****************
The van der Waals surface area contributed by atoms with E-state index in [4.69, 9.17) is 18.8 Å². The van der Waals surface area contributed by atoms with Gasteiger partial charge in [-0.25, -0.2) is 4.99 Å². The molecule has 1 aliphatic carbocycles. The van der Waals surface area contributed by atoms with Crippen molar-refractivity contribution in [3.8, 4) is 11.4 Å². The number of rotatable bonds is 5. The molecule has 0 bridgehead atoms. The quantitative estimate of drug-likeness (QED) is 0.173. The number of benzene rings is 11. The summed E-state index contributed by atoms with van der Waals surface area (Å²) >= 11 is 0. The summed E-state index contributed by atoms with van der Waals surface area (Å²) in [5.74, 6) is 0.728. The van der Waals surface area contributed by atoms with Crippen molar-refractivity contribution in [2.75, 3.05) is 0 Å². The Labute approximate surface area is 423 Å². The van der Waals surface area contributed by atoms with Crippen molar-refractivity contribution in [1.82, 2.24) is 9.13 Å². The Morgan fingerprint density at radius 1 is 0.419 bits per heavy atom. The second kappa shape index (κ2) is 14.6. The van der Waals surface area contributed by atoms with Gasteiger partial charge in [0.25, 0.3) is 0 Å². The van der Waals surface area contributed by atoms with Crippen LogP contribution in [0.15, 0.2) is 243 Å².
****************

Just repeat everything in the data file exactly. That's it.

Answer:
The van der Waals surface area contributed by atoms with E-state index in [4.69, 9.17) is 18.8 Å². The van der Waals surface area contributed by atoms with Gasteiger partial charge in [-0.25, -0.2) is 4.99 Å². The molecule has 1 aliphatic carbocycles. The van der Waals surface area contributed by atoms with Crippen molar-refractivity contribution in [3.8, 4) is 11.4 Å². The number of rotatable bonds is 5. The molecule has 0 bridgehead atoms. The quantitative estimate of drug-likeness (QED) is 0.173. The number of benzene rings is 11. The summed E-state index contributed by atoms with van der Waals surface area (Å²) >= 11 is 0. The summed E-state index contributed by atoms with van der Waals surface area (Å²) in [5.74, 6) is 0.728. The van der Waals surface area contributed by atoms with Crippen molar-refractivity contribution in [2.75, 3.05) is 0 Å². The Labute approximate surface area is 423 Å². The van der Waals surface area contributed by atoms with Crippen molar-refractivity contribution in [1.82, 2.24) is 9.13 Å². The Morgan fingerprint density at radius 1 is 0.419 bits per heavy atom. The second kappa shape index (κ2) is 14.6. The van der Waals surface area contributed by atoms with Gasteiger partial charge in [0.25, 0.3) is 0 Å². The van der Waals surface area contributed by atoms with Crippen LogP contribution in [0.15, 0.2) is 243 Å².